What are Surplus Reserves?
This is a very common question and the idea of “Percent Funded” is still confusing to many associations. So before we answer the question, let’s define what it means to be 100% funded.
To be 100% funded means as of a particular point in time the Association has Reserve funds on hand exactly equal to the deterioration of its Reserve components. It does NOT mean that the Association has 100% of the funds needed to repair and replace all the components in the Reserve Study.
Here’s a simple example – Assume that there is just one reserve component with a Useful Life of 10 years and a Replacement Cost of $100,000. After three years of the ten-year life have elapsed, the asset has deteriorated 3/10ths of its current cost (3/10 x $100,000 = $30,000). If the Association has followed the $10,000/year funding recommendation and has $30,000 set aside at the 3-year point, the Association is 100% funded. Do they have all the money they need to replace this $100,000 item? No, but they are “on track”.
Now let’s say in year three that the same Association has $45,000 set aside instead of the required $30,000. This computes to the Association being 150% funded ($45,000 divided by $30,000). Does the Association have the total replacement cost set aside? No, there is still a $55,000 project shortfall, but the Association’s reserve fund is in a “surplus reserves” situation.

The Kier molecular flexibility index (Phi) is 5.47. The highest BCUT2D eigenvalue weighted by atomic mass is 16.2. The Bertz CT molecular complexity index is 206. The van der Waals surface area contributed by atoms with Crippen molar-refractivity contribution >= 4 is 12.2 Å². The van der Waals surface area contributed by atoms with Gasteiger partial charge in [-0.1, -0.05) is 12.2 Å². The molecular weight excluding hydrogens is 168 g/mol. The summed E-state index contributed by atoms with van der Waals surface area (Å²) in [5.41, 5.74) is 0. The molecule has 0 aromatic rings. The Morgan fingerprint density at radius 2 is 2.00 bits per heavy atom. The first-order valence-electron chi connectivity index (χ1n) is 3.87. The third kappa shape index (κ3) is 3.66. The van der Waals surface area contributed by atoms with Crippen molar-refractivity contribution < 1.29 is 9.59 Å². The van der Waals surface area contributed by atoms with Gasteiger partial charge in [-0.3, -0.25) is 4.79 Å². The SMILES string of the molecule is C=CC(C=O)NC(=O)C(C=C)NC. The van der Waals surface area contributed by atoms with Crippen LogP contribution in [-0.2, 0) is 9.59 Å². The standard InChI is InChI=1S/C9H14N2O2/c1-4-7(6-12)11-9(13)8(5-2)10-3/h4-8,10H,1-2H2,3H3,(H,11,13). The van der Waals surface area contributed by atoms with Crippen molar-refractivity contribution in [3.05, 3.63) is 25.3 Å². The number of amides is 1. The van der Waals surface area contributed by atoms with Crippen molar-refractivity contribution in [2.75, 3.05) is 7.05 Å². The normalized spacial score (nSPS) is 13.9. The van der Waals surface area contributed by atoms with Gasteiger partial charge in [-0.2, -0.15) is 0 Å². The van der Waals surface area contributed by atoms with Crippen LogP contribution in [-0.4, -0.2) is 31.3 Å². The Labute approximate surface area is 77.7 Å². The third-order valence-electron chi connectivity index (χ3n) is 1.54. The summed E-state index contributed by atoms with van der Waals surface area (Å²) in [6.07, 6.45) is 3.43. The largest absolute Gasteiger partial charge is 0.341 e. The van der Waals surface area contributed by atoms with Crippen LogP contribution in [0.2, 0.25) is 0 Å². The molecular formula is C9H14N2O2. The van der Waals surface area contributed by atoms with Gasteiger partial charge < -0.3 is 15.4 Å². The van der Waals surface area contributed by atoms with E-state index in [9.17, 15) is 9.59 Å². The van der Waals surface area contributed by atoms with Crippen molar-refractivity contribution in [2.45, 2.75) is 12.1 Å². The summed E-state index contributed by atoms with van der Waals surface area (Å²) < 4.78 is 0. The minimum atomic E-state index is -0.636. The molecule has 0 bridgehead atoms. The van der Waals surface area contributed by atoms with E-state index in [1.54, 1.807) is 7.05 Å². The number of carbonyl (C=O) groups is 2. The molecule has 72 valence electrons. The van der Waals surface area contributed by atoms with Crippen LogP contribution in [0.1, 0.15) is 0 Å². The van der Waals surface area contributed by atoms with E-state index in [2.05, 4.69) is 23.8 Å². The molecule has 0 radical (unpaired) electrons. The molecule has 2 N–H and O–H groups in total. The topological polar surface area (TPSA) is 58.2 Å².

Surplus Reserves & National Reserve Study Standards
The Reserve Study provider takes into account the financial position of the Association as of the date of the report. According to National Reserve Study Standards, a Reserve Funding Plan is developed that meets the following four Reserve Funding Principles:
- Adequate cash to replace the components at their scheduled replacement date
- Budget Stability for the Association
- An even Distribution of reserve contributions among (current and future) homeowners, and
- Fiscally Responsible behavior of the board and management with respect to their inevitable reserve obligations
In the second example, the Reserve Study provider would take the surplus reserves into account by dividing the project shortfall of $55,000 over the seven remaining years of useful life. The annual funding recommendation would be reduced to $7,857/year from the $10,000/year recommended in the first example. So, to answer the question, “Yes, the board should continue to fund reserves even when the Association is more than 100% funded”.
Admittedly, this is an unrealistically simple example. In an actual Reserve Study, each year the funding plan should be adjusted to meet the four Reserve Funding Principles stated above. Some years this means increasing the reserve contributions, some years this means decreasing the reserve contributions. Adequate funds are not collected, the budget will not be stable from year to year, and owners will not share equally in their reserve obligations if reserve contributions are temporarily stopped. Unless the Reserve Study indicates that no additional reserve funding is necessary, the Association should fund their reserves at the level recommended by the Reserve Study.
Not Following the Recommend Funding Plan
The next question usually asked is “What if we do not fund reserves in accordance with the recommendations of the Reserve Study Funding Plan?” While it is true that there is no law that requires adequate funding of reserves, we refer the Association to the three factors that influence prudent common industry practice on a national level and suggest that this is a legal question that the Board may want to discuss with the Association’s attorney.